India is one of the fastest autocratizing nations in the world, mostly thanks to the current government. Freedom House has rated India as a “partly-free” country for the past three years, and has blamed Prime Minister Modi’s government for a rise in discriminatory policies, including persecution against Muslims and caste-based violence against Dalit and Adivasi communities; harassment of civil society, protestors, academia and the media, and the targeting of political opponents. It has also rated Indian-administered Kashmir as “not free,” citing violations of human, civil, and political rights after the Modi government revoked the territory’s autonomous status. In Reporters Without Borders press freedom ranking, India has dropped to 161 out of 180 countries in 2023. India has appeared in the Committee to Protect Journalists’ Impunity Indexwhich examines accountability for unsolved journalists’ murders — every year for the past 15 years and currently ranks in 11th place worldwide. According to PEN America’s Freedom to Write Index, in 2022, India was one of the top 10 countries that jailed writers globally. The Varieties of Democracy Institute characterizes India as an “electoral autocracy” and blames India’s descent into autocracy on Prime Minister Modi. And the U.S. Holocaust Memorial Museum has said India has been one of the top 15 countries at risk for a mass atrocity event every year since 2017, which reflects the toxicity of Indian politics under Modi. 

Given the magnitude of this crisis, we ask you to engage directly with Indian-American and human rights civil society leaders to explore solutions to address India’s human rights crisis. We also ask you to employ the tools at your disposal to ensure that the Indian government cannot attack Indians’ human rights with impunity. As the 2022 Bureau for Democracy, Human Rights, and Labor report details, several government individuals have committed human rights violations that, under U.S. law, would qualify them to be sanctioned under the Global Magnitsky Act. Indian security forces that have engaged in human rights violations should have security assistance rescinded, under the Foreign Assistance Act of 1961. 

Finally, we urge you to publicly call on the Indian government to honor its commitments to human rights, including calling on Prime Minister Modi and his cabinet to halt the use of anti-terror laws to arbitrarily detain political critics. You can publicly denounce the rising numbers of political prisoners and the weaponization of the rule of law in India to shut down criticism. Even if you are not willing to personally criticize the Prime Minister, you have ample opportunity to criticize the Indian government’s misuse of public trust and public institutions to consolidate power and undermine the will of the Indian people.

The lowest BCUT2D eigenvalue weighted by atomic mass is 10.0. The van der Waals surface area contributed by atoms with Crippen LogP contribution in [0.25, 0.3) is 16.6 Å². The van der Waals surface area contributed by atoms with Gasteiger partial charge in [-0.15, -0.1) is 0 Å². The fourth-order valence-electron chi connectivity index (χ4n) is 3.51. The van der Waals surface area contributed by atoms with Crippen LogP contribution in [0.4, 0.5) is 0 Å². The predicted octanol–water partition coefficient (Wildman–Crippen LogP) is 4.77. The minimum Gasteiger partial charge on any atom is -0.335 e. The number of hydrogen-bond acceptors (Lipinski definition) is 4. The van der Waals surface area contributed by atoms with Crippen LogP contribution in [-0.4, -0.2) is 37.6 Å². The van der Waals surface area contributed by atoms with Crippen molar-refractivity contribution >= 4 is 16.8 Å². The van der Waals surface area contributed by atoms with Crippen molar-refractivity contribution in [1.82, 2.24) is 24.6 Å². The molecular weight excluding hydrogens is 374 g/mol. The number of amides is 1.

As President of the United States of America, you hold a unique position to lead the fight against authoritarianism. Prime Minister Modi will listen to you when you speak. But he and his allies will only change if you take a stand publicly. We urge you to listen to those of us who care about India and ensure that one man cannot steal the futures and the rights of our loved ones in India.

— Signed by countless organizations and individuals leading the charge (linked here).

Oak Creek: A Story of Hate, Hope and Healing

Every year on August 5th, the Sikh American community remembers one of our community’s most devastating tragedies in recent memory — the Oak Creek massacre. On this day in 2012, a white supremacist gunman entered the Sikh Temple of Wisconsin, a gurdwara (Sikh house of worship) in Oak Creek, Wisconsin where he shot and killed six worshippers and severely injured others. This violent attack was the deadliest mass shooting targeting Sikh Americans in U.S. history, and at the time, was one of the worst attacks on a U.S. house of worship in decades. Six worshippers — Paramjit Kaur Saini, Sita Singh, Ranjit Singh, Prakash Singh, Suveg Singh Khattra, and Satwant Singh Kaleka — were killed on that horrific day. An additional community member, Baba Punjab Singh, was severely paralyzed and ultimately passed away from complications related to his injuries in 2020. Others, including Bhai Santokh Singh and responding police officer and hero, Lt. Brian Murphy, were seriously wounded during the shooting. 

[Read Related: Oak Creek Gurdwara Massacre’s 4th Anniversary: Young Sikhs Express Optimism for the Continued Struggle Against Hate and Ignorance]